by Dirk Baumgartl
The mix of contrasts of culture and commerce, tradition and future make Japan’s capital city of millions one of the most exciting ones on earth. Apart from one of the largest LGBTIQ* communities in the world, Tokyo also has places of quiet. Our tips for a day in Tokyo will give you an idea.
The mix of contrasts of culture and commerce, tradition and future make Japan’s capital city of millions one of the most exciting ones on earth. Apart from one of the largest LGBTIQ* communities in the world, Tokyo also has places of quiet. Our tips for a day in Tokyo will give you an idea:
The jet lag might help. The sooner you wake up in the morning and get going, the better. An early morning visit to Tskukiji Fish Market and its spectacular tuna auction was a must. Eighty years after its opening, the market relocated to Tyoso in October 2018 – and its original flair and charm destroyed. But here are plenty of small shops and restaurants in the surroundings of the old market. Here you can still have a sushi breakfast.
Hamarikyū park is only a short walk from the old Tsukiji market. Once a hunting ground for the Japanese aristocracy, the gardens are now surrounded by glittering skyscrapers and today the park on the banks of the Sumida River is an oasis of peace and quiet. It accommodates a tea house and several lakes. With its hilly garden layout Hamarikyū is relic of the Edo period (1603 – 1868) worth visiting. Boats departing from here take visitors past the skyline to the Asakusa district.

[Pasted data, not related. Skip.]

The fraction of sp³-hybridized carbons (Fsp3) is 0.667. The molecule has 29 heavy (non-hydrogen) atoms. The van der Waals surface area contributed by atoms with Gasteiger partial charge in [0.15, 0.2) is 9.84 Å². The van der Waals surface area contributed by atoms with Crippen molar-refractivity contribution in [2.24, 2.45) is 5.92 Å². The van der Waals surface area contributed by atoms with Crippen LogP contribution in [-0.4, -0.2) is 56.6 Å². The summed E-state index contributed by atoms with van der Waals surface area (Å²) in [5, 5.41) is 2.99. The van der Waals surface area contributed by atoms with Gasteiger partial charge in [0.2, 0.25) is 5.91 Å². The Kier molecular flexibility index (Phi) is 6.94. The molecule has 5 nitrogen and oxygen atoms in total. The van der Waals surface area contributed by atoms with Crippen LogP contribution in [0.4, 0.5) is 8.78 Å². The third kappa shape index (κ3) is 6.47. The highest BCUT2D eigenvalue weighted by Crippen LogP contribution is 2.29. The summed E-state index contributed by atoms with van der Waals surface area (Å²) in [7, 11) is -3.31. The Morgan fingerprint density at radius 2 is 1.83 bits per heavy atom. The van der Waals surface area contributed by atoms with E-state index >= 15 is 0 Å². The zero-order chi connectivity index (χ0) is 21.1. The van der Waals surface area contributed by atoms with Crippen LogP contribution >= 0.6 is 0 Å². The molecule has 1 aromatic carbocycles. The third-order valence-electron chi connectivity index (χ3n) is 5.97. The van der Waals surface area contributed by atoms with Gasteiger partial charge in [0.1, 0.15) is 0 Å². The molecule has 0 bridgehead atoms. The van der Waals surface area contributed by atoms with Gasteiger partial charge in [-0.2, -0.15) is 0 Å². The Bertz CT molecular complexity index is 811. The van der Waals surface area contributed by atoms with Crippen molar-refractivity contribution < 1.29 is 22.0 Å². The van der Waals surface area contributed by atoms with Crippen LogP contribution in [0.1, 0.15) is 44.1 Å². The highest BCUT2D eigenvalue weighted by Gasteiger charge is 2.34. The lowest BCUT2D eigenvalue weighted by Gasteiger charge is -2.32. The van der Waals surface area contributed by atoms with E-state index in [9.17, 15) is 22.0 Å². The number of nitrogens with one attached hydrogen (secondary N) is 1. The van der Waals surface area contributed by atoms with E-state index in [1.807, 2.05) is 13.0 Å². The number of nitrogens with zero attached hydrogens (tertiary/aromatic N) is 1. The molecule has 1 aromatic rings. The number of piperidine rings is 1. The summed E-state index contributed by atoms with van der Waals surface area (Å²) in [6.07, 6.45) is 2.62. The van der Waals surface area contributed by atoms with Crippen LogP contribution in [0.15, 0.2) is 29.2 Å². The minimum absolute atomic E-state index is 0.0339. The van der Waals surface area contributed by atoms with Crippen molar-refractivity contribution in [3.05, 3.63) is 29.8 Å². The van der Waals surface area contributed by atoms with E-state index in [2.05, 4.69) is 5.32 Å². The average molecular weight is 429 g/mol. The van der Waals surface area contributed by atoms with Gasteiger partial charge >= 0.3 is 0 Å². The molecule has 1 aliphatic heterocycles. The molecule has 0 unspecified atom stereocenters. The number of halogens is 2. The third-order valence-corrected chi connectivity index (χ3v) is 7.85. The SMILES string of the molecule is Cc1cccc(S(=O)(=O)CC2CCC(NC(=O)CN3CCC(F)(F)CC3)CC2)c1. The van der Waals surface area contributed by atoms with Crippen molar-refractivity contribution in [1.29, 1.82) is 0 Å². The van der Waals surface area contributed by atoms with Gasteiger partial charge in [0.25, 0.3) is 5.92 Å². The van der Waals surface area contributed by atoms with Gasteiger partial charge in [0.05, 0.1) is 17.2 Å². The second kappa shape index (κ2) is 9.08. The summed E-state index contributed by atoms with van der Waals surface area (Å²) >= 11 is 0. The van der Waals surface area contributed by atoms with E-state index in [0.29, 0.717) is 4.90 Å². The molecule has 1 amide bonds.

If you want to have a feeling of what the old tradtional Tokyo was like you can still find it around Tokyo’s oldest and most important Buddhist temple Sensō-ji in the district of Asakusa. Experienced rickshaw drivers drive tourists through the small streets and past countless souvenir shops. There are also numerous restaurants here, so how about sushi, ramen or tempura for luch? Instead of pudding, allow for some time to explore the temple complex. Its origins already date back to the 7th century.
A very different world is your next point of call. The district around Harajuku railway station is considered a trendy district of the city where mostly young Japanese love to shop. On the narrow Takeshita-dōri shopping street there are some rather odd shops, including one selling cotton candy in rainbow colours and an owl café.
It is time for a break now. When looking for a hotel you should stay in the area around Shinjuku railway station. It is well connected with all other parts of the city. A walk through the entertainment district and its bright billboards, advertisements and video walls is also a real highlight at night.
Tokyo’s most famous LGBTIQ* scene area is only a ten-minute walk from Shinjuku station. Ni-chōme is home to about 300 (!) gay bars. Most are hidden in skyscrapers and have the size of a living room. The Japanese LGBTQ travel specialist Out Asia Travel offers a variety of individual tours, ranking from dinner in a LGBTIQ*-run restaurant with Japanese cuisine to nightly pub crawls through bars that you would hardly enter alone as European. You can still explore the LGBTQ nightlife on your own. The bars ‘Tokio Eagle’, ‘AiiRo Café’ or ‘Friends’ are especially tourist-friendly. Our tip: Have your nightcap at Japanese gay whisky bar ‘Uncle Uncool’.